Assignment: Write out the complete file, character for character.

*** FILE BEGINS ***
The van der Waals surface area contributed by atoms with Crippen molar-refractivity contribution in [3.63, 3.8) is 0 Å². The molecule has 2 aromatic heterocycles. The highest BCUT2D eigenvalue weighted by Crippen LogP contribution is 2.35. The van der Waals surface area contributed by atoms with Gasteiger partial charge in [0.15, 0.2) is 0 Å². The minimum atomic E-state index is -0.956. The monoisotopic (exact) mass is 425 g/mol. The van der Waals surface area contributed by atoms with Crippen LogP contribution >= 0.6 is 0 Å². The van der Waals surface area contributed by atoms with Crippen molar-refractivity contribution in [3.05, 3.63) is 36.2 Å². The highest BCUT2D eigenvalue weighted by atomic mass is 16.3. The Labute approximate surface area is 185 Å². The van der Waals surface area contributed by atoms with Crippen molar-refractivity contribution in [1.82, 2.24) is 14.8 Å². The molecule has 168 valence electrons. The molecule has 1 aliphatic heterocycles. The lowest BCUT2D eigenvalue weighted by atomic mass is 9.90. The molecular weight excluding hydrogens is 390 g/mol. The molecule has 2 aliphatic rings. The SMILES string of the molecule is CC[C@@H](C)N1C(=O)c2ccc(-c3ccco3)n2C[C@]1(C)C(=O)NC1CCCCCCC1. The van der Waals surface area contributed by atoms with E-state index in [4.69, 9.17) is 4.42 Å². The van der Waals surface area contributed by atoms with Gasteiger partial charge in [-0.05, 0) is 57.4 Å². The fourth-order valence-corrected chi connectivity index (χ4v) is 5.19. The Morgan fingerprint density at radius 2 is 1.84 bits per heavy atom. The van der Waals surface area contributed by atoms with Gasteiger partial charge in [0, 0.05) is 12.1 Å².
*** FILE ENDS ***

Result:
The van der Waals surface area contributed by atoms with Crippen molar-refractivity contribution in [3.63, 3.8) is 0 Å². The molecule has 2 aromatic heterocycles. The highest BCUT2D eigenvalue weighted by Crippen LogP contribution is 2.35. The van der Waals surface area contributed by atoms with Gasteiger partial charge in [0.15, 0.2) is 0 Å². The minimum atomic E-state index is -0.956. The monoisotopic (exact) mass is 425 g/mol. The van der Waals surface area contributed by atoms with Crippen LogP contribution >= 0.6 is 0 Å². The van der Waals surface area contributed by atoms with Crippen molar-refractivity contribution in [3.05, 3.63) is 36.2 Å². The highest BCUT2D eigenvalue weighted by atomic mass is 16.3. The Labute approximate surface area is 185 Å². The van der Waals surface area contributed by atoms with Crippen molar-refractivity contribution in [1.82, 2.24) is 14.8 Å². The molecule has 168 valence electrons. The molecule has 1 aliphatic heterocycles. The lowest BCUT2D eigenvalue weighted by atomic mass is 9.90. The molecular weight excluding hydrogens is 390 g/mol. The molecule has 2 aliphatic rings. The SMILES string of the molecule is CC[C@@H](C)N1C(=O)c2ccc(-c3ccco3)n2C[C@]1(C)C(=O)NC1CCCCCCC1. The van der Waals surface area contributed by atoms with E-state index in [4.69, 9.17) is 4.42 Å². The van der Waals surface area contributed by atoms with Gasteiger partial charge in [-0.05, 0) is 57.4 Å². The fourth-order valence-corrected chi connectivity index (χ4v) is 5.19. The Morgan fingerprint density at radius 2 is 1.84 bits per heavy atom. The van der Waals surface area contributed by atoms with Gasteiger partial charge in [0, 0.05) is 12.1 Å².